This week, Myanmar has done it again.
On Wednesday, the Myanmar government held a press conference to announce that it has suspended the operations of the International Committee of the Red Cross (ICRC) in Myanmar. The Red Cross has been providing much needed humanitarian programmes such as the provision of clean water, sanitation, health care in sensitive border regions, including conflict zones where there have been skirmish between the government and ethnic minority insurgents. The move from theMyanmar government came after the United Nations (UN) General Assembly passed a resolution last week, criticising Myanmar’s poor human rights record.
The Myanmar government has also claimed that it is winning the fight against HIV/ AIDS, citing a reduction of infections from 1.5% in 2000 to 1.3% in 2005. The Minister of Health, Dr Kyaw Myint used the figures to deny that the HIV/AIDS problem in Myanmar constituted a threat to international peace and security, an argument used by the US to raise the Myanmar issue on the United Nations Security Council agenda. Yet, the Myanmar government has in private admitted that the HIV problem in Myanmar is still a serious problem. Earlier this month, the Myanmar Prime Minister Soe Win told his Thai counterpart, Surayud Chulanont thatMyanmar has a problem with HIV and that it does not have enough experts to solve the problem.
At the United Nations, the UN Under-Secretary Ibrahim Gambari told the UN Security Council that the Myanmar government had made “some small steps” since his visit to Myanmar in May. These “small steps” included the release of former officials from Aung San Suu Kyi’s party, the National League for Democracy (NLD) but he warned that the “good offices” process of the Secretary “cannot be open ended.” Instead, the UN is “now waiting for the Government to take further steps to respond to the concerns of the international community.”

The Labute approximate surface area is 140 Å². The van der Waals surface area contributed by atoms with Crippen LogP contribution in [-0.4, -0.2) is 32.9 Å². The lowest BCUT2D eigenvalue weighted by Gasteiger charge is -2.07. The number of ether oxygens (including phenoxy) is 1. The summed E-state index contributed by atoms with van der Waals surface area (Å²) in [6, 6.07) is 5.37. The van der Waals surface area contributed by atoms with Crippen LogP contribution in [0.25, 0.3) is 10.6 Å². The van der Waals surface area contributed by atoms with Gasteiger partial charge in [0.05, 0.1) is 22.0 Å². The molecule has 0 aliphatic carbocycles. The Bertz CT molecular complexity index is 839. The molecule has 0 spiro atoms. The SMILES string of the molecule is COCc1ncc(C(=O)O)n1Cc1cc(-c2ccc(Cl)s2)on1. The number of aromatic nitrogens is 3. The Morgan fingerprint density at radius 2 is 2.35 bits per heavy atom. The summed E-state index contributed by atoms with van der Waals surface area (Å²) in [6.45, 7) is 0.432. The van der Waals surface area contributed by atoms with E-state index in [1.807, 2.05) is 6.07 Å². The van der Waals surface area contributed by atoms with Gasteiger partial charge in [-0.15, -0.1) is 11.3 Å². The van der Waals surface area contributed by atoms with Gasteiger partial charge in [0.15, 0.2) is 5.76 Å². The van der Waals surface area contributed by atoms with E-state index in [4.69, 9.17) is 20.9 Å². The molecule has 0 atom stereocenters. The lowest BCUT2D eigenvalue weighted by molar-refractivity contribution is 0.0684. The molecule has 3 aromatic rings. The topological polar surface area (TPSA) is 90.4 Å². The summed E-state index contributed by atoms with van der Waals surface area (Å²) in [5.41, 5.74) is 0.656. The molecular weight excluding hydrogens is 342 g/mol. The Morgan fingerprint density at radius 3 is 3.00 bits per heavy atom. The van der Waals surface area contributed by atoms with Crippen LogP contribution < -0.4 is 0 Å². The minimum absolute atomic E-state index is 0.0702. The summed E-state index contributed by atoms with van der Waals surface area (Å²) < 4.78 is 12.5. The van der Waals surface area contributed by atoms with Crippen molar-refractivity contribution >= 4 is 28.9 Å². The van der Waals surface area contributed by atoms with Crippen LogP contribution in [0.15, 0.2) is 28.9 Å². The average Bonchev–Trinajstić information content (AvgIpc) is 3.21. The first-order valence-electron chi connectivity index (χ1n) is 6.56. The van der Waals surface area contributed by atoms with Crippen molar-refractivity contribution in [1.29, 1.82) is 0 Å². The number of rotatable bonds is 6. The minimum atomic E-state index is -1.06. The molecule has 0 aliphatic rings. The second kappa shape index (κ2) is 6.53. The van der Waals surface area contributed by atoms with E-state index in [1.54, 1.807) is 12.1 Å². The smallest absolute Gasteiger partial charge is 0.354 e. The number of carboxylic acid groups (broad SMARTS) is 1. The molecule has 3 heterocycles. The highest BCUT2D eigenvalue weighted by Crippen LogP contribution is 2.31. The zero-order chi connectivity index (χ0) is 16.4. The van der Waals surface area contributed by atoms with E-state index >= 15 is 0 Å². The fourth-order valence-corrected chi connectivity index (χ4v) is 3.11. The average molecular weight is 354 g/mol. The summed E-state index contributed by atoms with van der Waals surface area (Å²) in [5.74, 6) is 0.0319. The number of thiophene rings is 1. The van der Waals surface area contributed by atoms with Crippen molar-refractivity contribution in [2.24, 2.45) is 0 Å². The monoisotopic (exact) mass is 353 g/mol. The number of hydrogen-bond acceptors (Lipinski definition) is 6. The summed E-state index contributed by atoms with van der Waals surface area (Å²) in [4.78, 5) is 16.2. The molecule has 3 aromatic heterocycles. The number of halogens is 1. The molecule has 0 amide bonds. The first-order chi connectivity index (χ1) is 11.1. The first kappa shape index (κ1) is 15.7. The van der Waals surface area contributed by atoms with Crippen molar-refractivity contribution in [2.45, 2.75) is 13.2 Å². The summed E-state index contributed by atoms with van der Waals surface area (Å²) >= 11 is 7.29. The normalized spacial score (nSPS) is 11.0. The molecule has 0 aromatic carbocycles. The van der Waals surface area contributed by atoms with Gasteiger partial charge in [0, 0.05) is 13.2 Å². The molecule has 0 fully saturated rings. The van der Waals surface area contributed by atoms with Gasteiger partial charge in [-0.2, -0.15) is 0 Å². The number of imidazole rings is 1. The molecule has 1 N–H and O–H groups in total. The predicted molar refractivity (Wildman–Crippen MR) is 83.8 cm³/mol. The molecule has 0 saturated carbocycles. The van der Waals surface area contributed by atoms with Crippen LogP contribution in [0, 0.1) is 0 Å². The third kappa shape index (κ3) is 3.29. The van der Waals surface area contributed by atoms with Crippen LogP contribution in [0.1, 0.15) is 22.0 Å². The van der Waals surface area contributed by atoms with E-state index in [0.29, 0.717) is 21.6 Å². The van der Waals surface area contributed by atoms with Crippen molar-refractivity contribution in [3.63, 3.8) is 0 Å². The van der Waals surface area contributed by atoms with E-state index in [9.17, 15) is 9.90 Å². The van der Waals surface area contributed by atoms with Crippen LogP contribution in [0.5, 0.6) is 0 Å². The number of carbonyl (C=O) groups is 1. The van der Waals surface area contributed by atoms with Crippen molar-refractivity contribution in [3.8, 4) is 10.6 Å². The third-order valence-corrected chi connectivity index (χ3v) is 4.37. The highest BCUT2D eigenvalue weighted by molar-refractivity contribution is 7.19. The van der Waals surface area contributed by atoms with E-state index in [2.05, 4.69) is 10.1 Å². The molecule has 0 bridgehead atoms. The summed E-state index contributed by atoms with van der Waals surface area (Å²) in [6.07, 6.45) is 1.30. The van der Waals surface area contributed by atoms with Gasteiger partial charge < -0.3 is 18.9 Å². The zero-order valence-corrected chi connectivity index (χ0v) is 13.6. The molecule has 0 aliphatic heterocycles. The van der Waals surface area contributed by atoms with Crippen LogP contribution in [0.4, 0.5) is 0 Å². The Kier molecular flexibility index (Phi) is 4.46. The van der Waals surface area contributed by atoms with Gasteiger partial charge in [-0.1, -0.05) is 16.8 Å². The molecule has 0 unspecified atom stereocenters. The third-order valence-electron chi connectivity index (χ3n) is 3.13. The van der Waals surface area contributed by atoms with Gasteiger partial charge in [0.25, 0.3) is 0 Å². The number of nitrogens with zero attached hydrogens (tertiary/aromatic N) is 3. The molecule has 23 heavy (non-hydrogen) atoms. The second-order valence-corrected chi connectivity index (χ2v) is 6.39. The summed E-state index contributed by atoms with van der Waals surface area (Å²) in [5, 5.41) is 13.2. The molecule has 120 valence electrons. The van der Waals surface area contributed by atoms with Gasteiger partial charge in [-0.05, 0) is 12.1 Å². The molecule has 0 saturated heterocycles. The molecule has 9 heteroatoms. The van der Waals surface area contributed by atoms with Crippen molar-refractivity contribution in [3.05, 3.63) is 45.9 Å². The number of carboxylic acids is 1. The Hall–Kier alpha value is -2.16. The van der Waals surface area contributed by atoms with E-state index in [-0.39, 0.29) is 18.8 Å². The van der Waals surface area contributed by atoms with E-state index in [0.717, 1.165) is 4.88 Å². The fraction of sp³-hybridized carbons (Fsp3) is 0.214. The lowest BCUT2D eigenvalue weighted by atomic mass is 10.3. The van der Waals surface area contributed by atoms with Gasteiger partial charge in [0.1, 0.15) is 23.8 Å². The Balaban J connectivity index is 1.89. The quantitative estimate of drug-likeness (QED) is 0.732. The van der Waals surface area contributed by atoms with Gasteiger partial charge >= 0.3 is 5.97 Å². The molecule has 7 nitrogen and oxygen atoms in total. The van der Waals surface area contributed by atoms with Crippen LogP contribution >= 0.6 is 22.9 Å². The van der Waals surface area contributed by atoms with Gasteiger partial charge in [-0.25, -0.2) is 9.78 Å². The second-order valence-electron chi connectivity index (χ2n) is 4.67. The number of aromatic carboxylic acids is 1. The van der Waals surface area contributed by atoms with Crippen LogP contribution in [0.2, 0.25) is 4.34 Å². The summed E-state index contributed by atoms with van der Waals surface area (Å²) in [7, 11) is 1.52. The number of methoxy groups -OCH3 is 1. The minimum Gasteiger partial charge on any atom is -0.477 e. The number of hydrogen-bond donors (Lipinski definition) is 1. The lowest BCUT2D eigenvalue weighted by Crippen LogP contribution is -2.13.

Both main English dailies in Thailand, The Nation and Bangkok Post have published articles discussing the problem of Myanmar. The Nation (Thailand) has warned that the Myanmar government has been “able to pit energy-starved countries, including Thailand, against one another.” The Nation urged the Thai government not to make “self-serving pacts with Rangon as it has done in recent years” (under Thaksin) and instead, fulfil Thailand’s obligations as a responsible member of the international community. The Bangkok Post similarly urged the Thai government, saying “The world is already watching, and will soon be taking a closer look.Thailand’s role in either condoning or trying to put a stop to such abuses will be there for all to see.”
Unfortunately, it seems that the new Thai government would probably not heed the Nation’s advice. The interim Thai Prime Minister Surayud Chulanont said on last Thursday, 23 November 2006 that the Thai energy projects in Myanmar would continue without change or review.
What about ASEAN? Bangkok-based political watcher Aung Zaw said, “ASEAN has been quite vocal about Myanmar recently….. With the ASEAN summit to be held soon, I won’t be surprised if it this time sends out a tougher message.” The Singapore Ministry of Foreign Affairs has already issued a statement, saying, “We regret the decision by the Myanmar [Burma] government to ask the ICRC to close its five field offices.” The statement added, that the closure of the ICRC office “does not augur well for Myanmar and its relations with the international community.”
Myanmar Isolates Itself Further; Junta’s Move to Suspend Red Cross Operations Likely to Push ASEAN Away (Today, 30 November 2006)
Burma Says It’s Winning HIV/AIDS Fight (Irrawaddy, 30 November 2006)
Pressure Builds Up on Burma (The Nation, 30 November 2006)
Urging Burma to End Rights Abuse (Bangkok Post, 29 November 2006)
Critics Slam Junta for ICRC Ban (Irrawaddy, 28 November 2006)
Myanmar Should Release Political Prisoners, Take Other ‘Concrete Action’: UN Official (UN News Centre, 27 November 2006)
UN Asked to Respond to Rapes By Military in Burma (The Nation, 27 November 2006)